Grade: B-

My first thought upon hearing that there was a double bill of Alfred Hitchcock’s Psycho and Sacha Gervasi’s Hitchcock going on in Toronto last night was that it was a disastrous idea. Psycho is in the highest echelon of cinema’s greatest and very few films can live up to its level of quality. Sight unseen, a biopic by a first time director at the helm doesn’t promise to be one of those films. And having now seen Hitchcock, it is clear that it does not, indeed, come anywhere close to Psycho’s cinematic mastery. But the organizers’ decision to show the films back to back has to be commended. In retrospect, the double bill might be reason I enjoyed Hitchcock so much. It isn’t a perfect film by any means – or even a great film, for that matter – but it works as a sort of unclenching of the fists and letting out a sigh of relief after two suspenseful hours spent in Bates Motel.

Hitchcock (Anthony Hopkins) is just coming off the successful release of North by Northwest when Gervasi’s eponymous film opens, but he doesn’t get to revel in the spotlight for long. As a reporter reminds him that he’s in the twilight of his career despite his recent success, Hitchcock becomes determined to tackle a project that gets his creative juices flowing, something fresh and different. Countless number of projects are on offer but he rejects all of them in favour of adapting Psycho, a gory slasher book by Robert Bloch based on the true story of murders by Ed Gein. Initially, the idea sounds ludicrous to everyone around him but this reaction coupled with Paramount’s decision to reject financing the film only urges him further to get the project off the ground. His ever supportive wife, Alma Reville (Helen Mirren), is right by his side as they decide to finance the film out of pocket and risk losing their home.

The film is composed of two parallel stories: that of the making of Psycho and that of the straining marriage of the Master of Suspense to Alma; and quite surprisingly I found myself more attached to the personal side of his life than the professional one. There are tonal inconsistencies in the film, typical of a debut feature, that make the behind-the-scenes sequences hit and miss, but their biggest problem is the lack of insight into Hitchcock’s working methods. We are virtually shown nothing of his on set ethics, only reminded time and time again of his obsession with blonds. There are only two scenes that really deal with the production of Psycho and one of them feels so heavy handed one wishes the whole thing could be cut altogether. Anthony Perkins (James D’Arcy) is almost left completely unexplored as Gervasi opts to gives us Hitchcock’s hallucinatory conversations with Ed Gein instead, but those scenes are the films most problematic. They’re there to put us in Hitch’s head space and materialize his doubts about the character he’s studying, but instead they truncate the narrative. The film is at its best when Gervasi doesn’t direct with a Capital D – which is particularly noticeable next to Alfred Hitchcock’s authoritatively controlled but ultimately subtle direction in Psycho – but lets his camera capture moments of genuine chemistry between Mirren and Hopkins.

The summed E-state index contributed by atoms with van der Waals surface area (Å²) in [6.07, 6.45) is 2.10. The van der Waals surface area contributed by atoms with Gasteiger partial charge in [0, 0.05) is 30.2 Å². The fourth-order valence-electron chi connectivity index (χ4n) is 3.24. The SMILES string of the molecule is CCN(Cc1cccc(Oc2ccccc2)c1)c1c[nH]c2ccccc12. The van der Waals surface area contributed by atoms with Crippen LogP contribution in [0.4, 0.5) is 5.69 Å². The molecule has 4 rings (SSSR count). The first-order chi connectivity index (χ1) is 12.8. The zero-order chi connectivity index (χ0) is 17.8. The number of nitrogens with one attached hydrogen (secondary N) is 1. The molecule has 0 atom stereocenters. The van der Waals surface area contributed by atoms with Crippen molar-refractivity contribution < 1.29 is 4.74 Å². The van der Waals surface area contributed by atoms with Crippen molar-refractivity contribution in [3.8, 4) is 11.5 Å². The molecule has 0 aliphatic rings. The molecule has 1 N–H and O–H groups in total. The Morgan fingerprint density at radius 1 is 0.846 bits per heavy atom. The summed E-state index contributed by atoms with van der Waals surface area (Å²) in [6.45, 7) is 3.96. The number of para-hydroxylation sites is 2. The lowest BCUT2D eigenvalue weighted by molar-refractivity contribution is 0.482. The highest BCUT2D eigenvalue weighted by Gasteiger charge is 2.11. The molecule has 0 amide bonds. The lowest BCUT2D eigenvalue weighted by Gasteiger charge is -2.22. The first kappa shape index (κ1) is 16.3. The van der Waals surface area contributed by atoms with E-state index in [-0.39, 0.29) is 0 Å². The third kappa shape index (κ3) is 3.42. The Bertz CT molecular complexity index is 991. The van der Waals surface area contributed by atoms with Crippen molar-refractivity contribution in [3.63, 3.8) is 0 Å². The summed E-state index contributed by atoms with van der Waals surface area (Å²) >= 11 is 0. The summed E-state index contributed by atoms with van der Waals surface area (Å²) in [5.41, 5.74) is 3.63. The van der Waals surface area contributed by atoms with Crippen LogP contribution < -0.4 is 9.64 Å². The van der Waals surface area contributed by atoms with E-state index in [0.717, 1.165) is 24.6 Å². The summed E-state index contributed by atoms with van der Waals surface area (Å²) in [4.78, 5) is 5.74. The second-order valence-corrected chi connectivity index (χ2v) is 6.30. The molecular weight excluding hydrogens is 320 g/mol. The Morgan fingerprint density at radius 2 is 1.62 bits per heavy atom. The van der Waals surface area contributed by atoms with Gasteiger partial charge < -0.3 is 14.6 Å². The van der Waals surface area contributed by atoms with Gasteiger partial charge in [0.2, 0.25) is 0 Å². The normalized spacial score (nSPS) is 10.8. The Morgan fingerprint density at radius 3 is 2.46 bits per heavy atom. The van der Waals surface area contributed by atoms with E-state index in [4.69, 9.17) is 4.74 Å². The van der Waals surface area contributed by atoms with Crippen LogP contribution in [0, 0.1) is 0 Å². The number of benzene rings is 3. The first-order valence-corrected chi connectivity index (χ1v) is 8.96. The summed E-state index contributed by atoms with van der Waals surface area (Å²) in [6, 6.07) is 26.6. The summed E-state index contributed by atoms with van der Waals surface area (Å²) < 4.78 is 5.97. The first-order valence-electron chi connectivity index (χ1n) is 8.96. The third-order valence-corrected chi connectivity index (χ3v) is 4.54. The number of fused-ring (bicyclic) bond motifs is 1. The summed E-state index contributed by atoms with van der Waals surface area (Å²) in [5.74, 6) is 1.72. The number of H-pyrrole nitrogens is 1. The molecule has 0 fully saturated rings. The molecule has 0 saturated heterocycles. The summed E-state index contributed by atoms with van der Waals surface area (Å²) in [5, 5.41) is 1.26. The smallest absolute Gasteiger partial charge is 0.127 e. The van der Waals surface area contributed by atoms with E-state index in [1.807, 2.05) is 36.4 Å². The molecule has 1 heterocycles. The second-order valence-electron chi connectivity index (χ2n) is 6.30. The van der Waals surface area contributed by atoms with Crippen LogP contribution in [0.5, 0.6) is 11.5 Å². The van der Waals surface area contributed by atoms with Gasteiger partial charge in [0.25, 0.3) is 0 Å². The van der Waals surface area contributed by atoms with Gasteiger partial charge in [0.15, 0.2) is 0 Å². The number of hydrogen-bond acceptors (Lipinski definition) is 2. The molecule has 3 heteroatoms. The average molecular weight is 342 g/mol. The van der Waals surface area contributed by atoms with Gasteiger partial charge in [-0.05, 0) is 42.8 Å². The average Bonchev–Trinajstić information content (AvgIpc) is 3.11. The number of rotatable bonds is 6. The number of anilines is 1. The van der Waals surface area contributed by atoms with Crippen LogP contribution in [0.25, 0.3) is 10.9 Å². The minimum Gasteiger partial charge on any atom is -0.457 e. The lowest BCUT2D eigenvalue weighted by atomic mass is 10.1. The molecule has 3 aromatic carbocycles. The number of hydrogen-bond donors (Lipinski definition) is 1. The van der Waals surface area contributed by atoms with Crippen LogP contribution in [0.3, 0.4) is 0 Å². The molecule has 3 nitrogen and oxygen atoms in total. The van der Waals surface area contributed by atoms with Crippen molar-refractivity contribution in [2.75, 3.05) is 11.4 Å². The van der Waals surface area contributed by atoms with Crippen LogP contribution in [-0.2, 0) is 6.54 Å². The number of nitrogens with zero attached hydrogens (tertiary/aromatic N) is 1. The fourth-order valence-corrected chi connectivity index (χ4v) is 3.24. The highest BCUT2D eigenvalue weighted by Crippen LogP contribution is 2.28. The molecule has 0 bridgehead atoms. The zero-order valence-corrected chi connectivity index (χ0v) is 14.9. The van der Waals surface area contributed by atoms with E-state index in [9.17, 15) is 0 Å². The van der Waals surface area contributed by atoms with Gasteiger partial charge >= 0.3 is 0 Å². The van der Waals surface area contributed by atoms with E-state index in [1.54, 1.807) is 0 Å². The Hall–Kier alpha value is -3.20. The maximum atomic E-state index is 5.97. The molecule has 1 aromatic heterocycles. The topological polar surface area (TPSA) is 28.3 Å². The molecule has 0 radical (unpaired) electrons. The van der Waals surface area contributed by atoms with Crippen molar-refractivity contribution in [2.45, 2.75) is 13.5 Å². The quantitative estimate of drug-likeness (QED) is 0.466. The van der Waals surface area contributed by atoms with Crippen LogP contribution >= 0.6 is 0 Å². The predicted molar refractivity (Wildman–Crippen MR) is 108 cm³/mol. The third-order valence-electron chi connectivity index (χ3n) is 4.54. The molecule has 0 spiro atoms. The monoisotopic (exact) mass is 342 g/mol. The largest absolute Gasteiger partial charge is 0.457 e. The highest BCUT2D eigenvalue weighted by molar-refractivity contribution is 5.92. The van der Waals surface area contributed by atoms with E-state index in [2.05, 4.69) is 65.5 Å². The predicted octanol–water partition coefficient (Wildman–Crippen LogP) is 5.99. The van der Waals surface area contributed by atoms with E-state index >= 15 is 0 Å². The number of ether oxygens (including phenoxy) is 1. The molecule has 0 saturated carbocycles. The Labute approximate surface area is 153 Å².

Both actors are dependably great in their roles, though one expects no less. It remains far from their best work. It’s clear that they’re having fun with their roles but they’re also strong in the more emotional moments where the differences have become intolerable between Alfred and Alma but their dependence and love for each other remains in tact. Hopkins, in particular, handles the character with grace even during his lowest hours as he leers away at pictures of famous actresses or peeks at Vera Miles (Jessica Biel) changing in her dressing room. Strangely, I found myself put off by the make-up work on Hopkins. As hard as he tried to mimic Hitchcock’s demeanour, it is impossible to suspend disbelief. Hopkins is never Hitchcock; he’s Hopkins playing Hitchcock. And the same can be said of Biel and Johansson, unfortunately. But like the rest of the film, Hitchcock isn’t concerned so much about giving us a history lesson as it is about letting the actors have fun with their parts and entertain the audience. It succeeds in doing that, if it also manages to let us down with the story time and time again.


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